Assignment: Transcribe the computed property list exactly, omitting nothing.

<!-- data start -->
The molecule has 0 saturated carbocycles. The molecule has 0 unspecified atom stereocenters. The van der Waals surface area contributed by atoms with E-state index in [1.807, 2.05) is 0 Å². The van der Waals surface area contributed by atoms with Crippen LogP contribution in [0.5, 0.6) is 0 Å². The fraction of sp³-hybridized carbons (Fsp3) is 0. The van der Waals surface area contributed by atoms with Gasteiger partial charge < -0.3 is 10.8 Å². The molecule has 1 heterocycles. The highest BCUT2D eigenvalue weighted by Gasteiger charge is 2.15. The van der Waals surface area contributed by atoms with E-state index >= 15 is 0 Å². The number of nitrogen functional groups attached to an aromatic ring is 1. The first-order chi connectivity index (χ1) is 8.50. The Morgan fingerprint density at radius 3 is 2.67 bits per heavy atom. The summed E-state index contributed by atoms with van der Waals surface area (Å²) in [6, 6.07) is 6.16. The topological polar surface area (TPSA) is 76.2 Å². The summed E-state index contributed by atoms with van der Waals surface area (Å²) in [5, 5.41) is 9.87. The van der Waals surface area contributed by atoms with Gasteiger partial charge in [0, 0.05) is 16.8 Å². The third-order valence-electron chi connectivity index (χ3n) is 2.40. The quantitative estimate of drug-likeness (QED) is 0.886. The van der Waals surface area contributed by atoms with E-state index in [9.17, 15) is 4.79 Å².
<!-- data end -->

The molecule has 0 saturated carbocycles. The molecule has 0 unspecified atom stereocenters. The van der Waals surface area contributed by atoms with E-state index in [1.807, 2.05) is 0 Å². The van der Waals surface area contributed by atoms with Crippen LogP contribution in [0.5, 0.6) is 0 Å². The fraction of sp³-hybridized carbons (Fsp3) is 0. The van der Waals surface area contributed by atoms with Gasteiger partial charge < -0.3 is 10.8 Å². The molecule has 1 heterocycles. The highest BCUT2D eigenvalue weighted by Gasteiger charge is 2.15. The van der Waals surface area contributed by atoms with E-state index >= 15 is 0 Å². The number of nitrogen functional groups attached to an aromatic ring is 1. The first-order chi connectivity index (χ1) is 8.50. The Morgan fingerprint density at radius 3 is 2.67 bits per heavy atom. The summed E-state index contributed by atoms with van der Waals surface area (Å²) in [6, 6.07) is 6.16. The topological polar surface area (TPSA) is 76.2 Å². The summed E-state index contributed by atoms with van der Waals surface area (Å²) in [5, 5.41) is 9.87. The van der Waals surface area contributed by atoms with Gasteiger partial charge in [0, 0.05) is 16.8 Å². The third-order valence-electron chi connectivity index (χ3n) is 2.40. The quantitative estimate of drug-likeness (QED) is 0.886. The van der Waals surface area contributed by atoms with E-state index in [9.17, 15) is 4.79 Å².